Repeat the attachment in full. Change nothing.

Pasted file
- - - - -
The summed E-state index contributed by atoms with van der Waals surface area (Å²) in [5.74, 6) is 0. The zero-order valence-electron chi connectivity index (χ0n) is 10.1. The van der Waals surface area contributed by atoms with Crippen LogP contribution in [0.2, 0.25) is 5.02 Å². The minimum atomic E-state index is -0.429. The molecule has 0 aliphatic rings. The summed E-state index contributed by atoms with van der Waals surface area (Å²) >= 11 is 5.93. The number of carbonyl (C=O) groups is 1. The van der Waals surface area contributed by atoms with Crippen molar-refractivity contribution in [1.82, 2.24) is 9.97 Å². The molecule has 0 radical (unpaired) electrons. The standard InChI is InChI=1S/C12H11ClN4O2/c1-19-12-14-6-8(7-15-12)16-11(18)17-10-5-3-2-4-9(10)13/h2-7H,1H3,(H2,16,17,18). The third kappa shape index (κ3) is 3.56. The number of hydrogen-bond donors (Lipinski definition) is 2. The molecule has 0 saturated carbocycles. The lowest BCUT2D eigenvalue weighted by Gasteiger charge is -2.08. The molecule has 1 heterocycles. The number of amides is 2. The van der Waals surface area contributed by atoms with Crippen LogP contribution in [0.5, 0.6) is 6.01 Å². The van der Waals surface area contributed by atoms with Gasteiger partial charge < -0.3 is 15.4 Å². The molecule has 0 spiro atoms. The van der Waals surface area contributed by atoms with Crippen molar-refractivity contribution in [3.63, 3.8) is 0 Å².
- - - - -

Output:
The summed E-state index contributed by atoms with van der Waals surface area (Å²) in [5.74, 6) is 0. The zero-order valence-electron chi connectivity index (χ0n) is 10.1. The van der Waals surface area contributed by atoms with Crippen LogP contribution in [0.2, 0.25) is 5.02 Å². The minimum atomic E-state index is -0.429. The molecule has 0 aliphatic rings. The summed E-state index contributed by atoms with van der Waals surface area (Å²) >= 11 is 5.93. The number of carbonyl (C=O) groups is 1. The van der Waals surface area contributed by atoms with Crippen molar-refractivity contribution in [1.82, 2.24) is 9.97 Å². The molecule has 0 radical (unpaired) electrons. The standard InChI is InChI=1S/C12H11ClN4O2/c1-19-12-14-6-8(7-15-12)16-11(18)17-10-5-3-2-4-9(10)13/h2-7H,1H3,(H2,16,17,18). The third kappa shape index (κ3) is 3.56. The number of hydrogen-bond donors (Lipinski definition) is 2. The molecule has 0 saturated carbocycles. The lowest BCUT2D eigenvalue weighted by Gasteiger charge is -2.08. The molecule has 1 heterocycles. The number of amides is 2. The van der Waals surface area contributed by atoms with Crippen LogP contribution in [0.5, 0.6) is 6.01 Å². The van der Waals surface area contributed by atoms with Gasteiger partial charge < -0.3 is 15.4 Å². The molecule has 0 spiro atoms. The van der Waals surface area contributed by atoms with Crippen molar-refractivity contribution in [3.63, 3.8) is 0 Å².